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Could Using a CPAP Machine Really Cause Weight Gain?

Could Using a CPAP Machine Really Cause Weight Gain?

While being overweight and obese has long been associated with an increased risk for developing obstructive sleep apnea, could using CPAP therapy to treat sleep apnea actually cause you to gain a few pounds? 

The idea that treating sleep apnea could cause you to gain weight sounds counterintuitive at first, but some are arguing that CPAP treatment has this affect. Here is a closer look at some of the current claims surrounding CPAP machines and whether they can affect your weight.

Recent Arguments Claiming CPAP Machines Contribute to Weight Gain

black and silver scale

The possibility that using a CPAP machine could cause you to gain weight has gained some added attention thanks to a recent report from Sleepopolis, which highlighted both studies and anecdotal evidence that CPAP users are more likely to gain weight than lose it after beginning their treatment.

One woman interviewed for the article explained that because she was sleeping more soundly after starting CPAP therapy, she had fewer limb movements during the night — so she burned fewer calories than she once did during sleep. 

Others suggest that CPAP therapy can potentially lower the body’s basal metabolic rate (or BMR), which means that a person will burn fewer calories. However, the same study noted that other factors had a much larger role in BMR variability, and that it is hard to blame weight gain on a single factor.

Finally, some criticized the methods used by some of the studies and their methods (such as a small number of participants). Studies on CPAP therapy and weight gain have seen dramatically different results, which makes it hard to draw any conclusive evidence.

How Good Sleep Affects Your Weight

grayscale photo of sleeping woman lying on bed

On the other hand, there is ample evidence that poor sleep can lead to unhealthy weight gain — and that getting good sleep can make it easier to maintain a healthy weight.

A report from the Harvard School of Public Health notes that a “lack of sleep could be a major contributor to the obesity epidemic,” citing a study that followed 68,000 middle-aged women in the United States over 16 years. This study found that women who slept only five hours or less per night were 15 percent more likely to become obese than those who slept at least seven hours per night.

It has been noted that sleep deprivation — whether the result of sleep apnea, insomnia, or poor sleep hygiene — often results in increased appetite, especially for foods high in carbohydrates and fats. At the same time, sleep deprivation naturally causes people to feel more tired during the day, which results in them becoming less physically active.

Essentially, poor sleep makes it harder to make “smart” choices in relationship to other activities that have a direct impact on your weight and overall health. By making you more likely to eat poorly and less likely to exercise, sleep deprivation creates the perfect storm for unhealthy weight gain.

By helping you get higher-quality sleep each night, it stands to reason that using a CPAP machine could have a positive influence on your weight. Simply by having more energy, you’ll be more likely to be physically active. And the potential for reduced appetite (and fewer cravings for unhealthy snacks to get an energy boost) can further help to avoid weight gain.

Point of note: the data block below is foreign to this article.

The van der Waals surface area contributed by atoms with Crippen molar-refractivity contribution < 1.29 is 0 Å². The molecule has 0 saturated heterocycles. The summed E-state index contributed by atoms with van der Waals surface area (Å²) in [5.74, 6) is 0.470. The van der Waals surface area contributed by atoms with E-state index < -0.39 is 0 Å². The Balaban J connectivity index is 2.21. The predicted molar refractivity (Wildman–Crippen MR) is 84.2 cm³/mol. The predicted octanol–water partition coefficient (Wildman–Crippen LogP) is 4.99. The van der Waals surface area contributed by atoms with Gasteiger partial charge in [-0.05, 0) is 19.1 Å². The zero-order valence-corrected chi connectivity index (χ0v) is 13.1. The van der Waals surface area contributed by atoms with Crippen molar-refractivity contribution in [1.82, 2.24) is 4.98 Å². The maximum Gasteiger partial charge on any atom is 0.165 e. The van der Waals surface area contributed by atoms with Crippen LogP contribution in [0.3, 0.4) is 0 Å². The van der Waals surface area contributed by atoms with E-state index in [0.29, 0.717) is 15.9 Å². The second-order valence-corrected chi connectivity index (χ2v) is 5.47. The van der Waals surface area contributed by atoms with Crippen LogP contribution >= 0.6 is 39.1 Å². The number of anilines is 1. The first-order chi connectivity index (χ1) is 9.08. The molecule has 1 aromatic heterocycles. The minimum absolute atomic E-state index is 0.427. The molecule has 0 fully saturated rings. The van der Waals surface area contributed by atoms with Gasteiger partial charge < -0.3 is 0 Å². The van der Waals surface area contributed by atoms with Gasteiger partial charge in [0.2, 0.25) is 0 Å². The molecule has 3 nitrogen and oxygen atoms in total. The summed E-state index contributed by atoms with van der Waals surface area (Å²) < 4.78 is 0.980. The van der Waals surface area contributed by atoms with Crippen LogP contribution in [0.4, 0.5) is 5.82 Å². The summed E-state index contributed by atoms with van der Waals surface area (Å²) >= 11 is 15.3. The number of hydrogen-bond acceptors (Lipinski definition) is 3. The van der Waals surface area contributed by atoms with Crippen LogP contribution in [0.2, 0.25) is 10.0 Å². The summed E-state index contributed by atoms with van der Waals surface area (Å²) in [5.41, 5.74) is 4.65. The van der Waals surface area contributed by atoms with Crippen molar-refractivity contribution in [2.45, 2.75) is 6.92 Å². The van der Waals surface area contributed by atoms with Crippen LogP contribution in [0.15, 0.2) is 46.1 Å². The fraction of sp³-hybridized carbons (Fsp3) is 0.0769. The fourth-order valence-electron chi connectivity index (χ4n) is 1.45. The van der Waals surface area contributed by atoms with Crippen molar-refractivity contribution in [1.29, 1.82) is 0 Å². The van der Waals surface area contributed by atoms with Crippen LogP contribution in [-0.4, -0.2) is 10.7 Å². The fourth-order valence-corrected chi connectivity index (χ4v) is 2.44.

Either Way, a Healthy Lifestyle Matters

woman running during sunset

There can be arguments made for and against the idea of a CPAP machine affecting your body weight. But regardless of whether you use a CPAP machine or not, being overweight or obese will increase your risk for developing obstructive sleep apnea. And sleep deprivation can ultimately lead to additional weight gain.

Because of this, you should seek to live a healthy lifestyle that helps you either maintain weight or lose extra pounds. Make a lifestyle plan in collaboration with your doctor, who can recommend changes specific to your needs. However, there are a few general “best practices” that can be helpful for most people.

First, be mindful of your diet. A diet that avoids heavily processed foods high in sugar and salt can be especially helpful for people who have also been diagnosed with conditions like diabetes or high blood pressure. A diet focused on whole foods and plant-based foods will provide more sustainable energy, while being less likely to contribute to weight gain.

Being physically active will also make a difference. A consistent mix of aerobic and anaerobic exercise doesn’t just help with your weight. It can improve stamina and muscle strength, making it easier to carry out a variety of daily activities.

Finally, practice good sleep hygiene so you can get better-quality sleep each night. A dark, cool, and quiet bedroom is more conducive to falling asleep quickly and staying asleep. Avoid screen time before bed, and follow a set bedtime routine (and sleep time) to help your body know when to go to sleep.

Get Quality Sleep For a Healthier Life

The arguments about whether using a CPAP machine can contribute to weight gain will unlikely go back and forth for some time to come. But what is certain is that improved sleep quality can greatly improve your quality of life, and leave you better equipped to make healthy choices.

With that in mind, a CPAP machine is well worth considering if you have been struggling with obstructive sleep apnea. And with Help Medical Supplies, it’s never been easier to get the equipment you need — even if you don’t have health insurance. With heavily discounted pricing on new and certified pre-owned equipment, available financing, and free shipping on most orders $99 and up, you can get the quality equipment you need so you can enjoy the sleep you deserve.


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